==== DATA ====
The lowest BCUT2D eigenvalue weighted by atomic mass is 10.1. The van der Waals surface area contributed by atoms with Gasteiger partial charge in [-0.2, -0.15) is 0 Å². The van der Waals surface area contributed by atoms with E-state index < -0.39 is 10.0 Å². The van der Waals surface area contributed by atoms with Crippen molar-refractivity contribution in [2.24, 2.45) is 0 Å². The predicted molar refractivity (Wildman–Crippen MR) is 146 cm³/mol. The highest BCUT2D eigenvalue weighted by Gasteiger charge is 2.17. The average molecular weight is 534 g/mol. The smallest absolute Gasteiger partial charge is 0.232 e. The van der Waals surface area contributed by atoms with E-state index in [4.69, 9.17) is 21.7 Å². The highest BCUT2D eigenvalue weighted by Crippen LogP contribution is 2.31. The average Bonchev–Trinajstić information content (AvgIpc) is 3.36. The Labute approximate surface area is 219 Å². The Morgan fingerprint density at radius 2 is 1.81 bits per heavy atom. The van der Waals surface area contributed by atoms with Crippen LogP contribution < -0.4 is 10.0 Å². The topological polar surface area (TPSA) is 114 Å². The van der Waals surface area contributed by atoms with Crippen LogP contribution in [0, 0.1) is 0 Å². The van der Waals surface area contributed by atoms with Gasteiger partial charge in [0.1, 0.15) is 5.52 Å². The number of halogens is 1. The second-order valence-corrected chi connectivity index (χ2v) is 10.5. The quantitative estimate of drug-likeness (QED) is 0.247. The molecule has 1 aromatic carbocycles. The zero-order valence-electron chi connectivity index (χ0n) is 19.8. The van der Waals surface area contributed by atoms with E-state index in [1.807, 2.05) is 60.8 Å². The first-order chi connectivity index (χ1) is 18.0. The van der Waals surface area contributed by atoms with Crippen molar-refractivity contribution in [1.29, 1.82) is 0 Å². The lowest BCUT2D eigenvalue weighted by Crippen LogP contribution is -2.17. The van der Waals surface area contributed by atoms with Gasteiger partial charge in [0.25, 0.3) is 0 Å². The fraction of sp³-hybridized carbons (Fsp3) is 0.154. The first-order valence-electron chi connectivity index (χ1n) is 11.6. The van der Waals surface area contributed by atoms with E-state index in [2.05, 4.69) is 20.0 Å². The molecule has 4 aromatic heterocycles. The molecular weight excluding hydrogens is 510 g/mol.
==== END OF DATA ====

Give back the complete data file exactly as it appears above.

The lowest BCUT2D eigenvalue weighted by atomic mass is 10.1. The van der Waals surface area contributed by atoms with Gasteiger partial charge in [-0.2, -0.15) is 0 Å². The van der Waals surface area contributed by atoms with E-state index < -0.39 is 10.0 Å². The van der Waals surface area contributed by atoms with Crippen molar-refractivity contribution in [2.24, 2.45) is 0 Å². The predicted molar refractivity (Wildman–Crippen MR) is 146 cm³/mol. The highest BCUT2D eigenvalue weighted by Gasteiger charge is 2.17. The average molecular weight is 534 g/mol. The smallest absolute Gasteiger partial charge is 0.232 e. The van der Waals surface area contributed by atoms with E-state index in [4.69, 9.17) is 21.7 Å². The highest BCUT2D eigenvalue weighted by Crippen LogP contribution is 2.31. The average Bonchev–Trinajstić information content (AvgIpc) is 3.36. The Labute approximate surface area is 219 Å². The Morgan fingerprint density at radius 2 is 1.81 bits per heavy atom. The van der Waals surface area contributed by atoms with Crippen LogP contribution < -0.4 is 10.0 Å². The topological polar surface area (TPSA) is 114 Å². The van der Waals surface area contributed by atoms with Crippen LogP contribution in [0, 0.1) is 0 Å². The van der Waals surface area contributed by atoms with Gasteiger partial charge in [0.1, 0.15) is 5.52 Å². The number of halogens is 1. The second-order valence-corrected chi connectivity index (χ2v) is 10.5. The quantitative estimate of drug-likeness (QED) is 0.247. The molecule has 1 aromatic carbocycles. The zero-order valence-electron chi connectivity index (χ0n) is 19.8. The van der Waals surface area contributed by atoms with E-state index in [1.807, 2.05) is 60.8 Å². The first-order chi connectivity index (χ1) is 18.0. The van der Waals surface area contributed by atoms with Crippen molar-refractivity contribution in [1.29, 1.82) is 0 Å². The lowest BCUT2D eigenvalue weighted by Crippen LogP contribution is -2.17. The van der Waals surface area contributed by atoms with Gasteiger partial charge in [0.25, 0.3) is 0 Å². The fraction of sp³-hybridized carbons (Fsp3) is 0.154. The first-order valence-electron chi connectivity index (χ1n) is 11.6. The van der Waals surface area contributed by atoms with E-state index in [2.05, 4.69) is 20.0 Å². The molecule has 4 aromatic heterocycles. The molecular weight excluding hydrogens is 510 g/mol.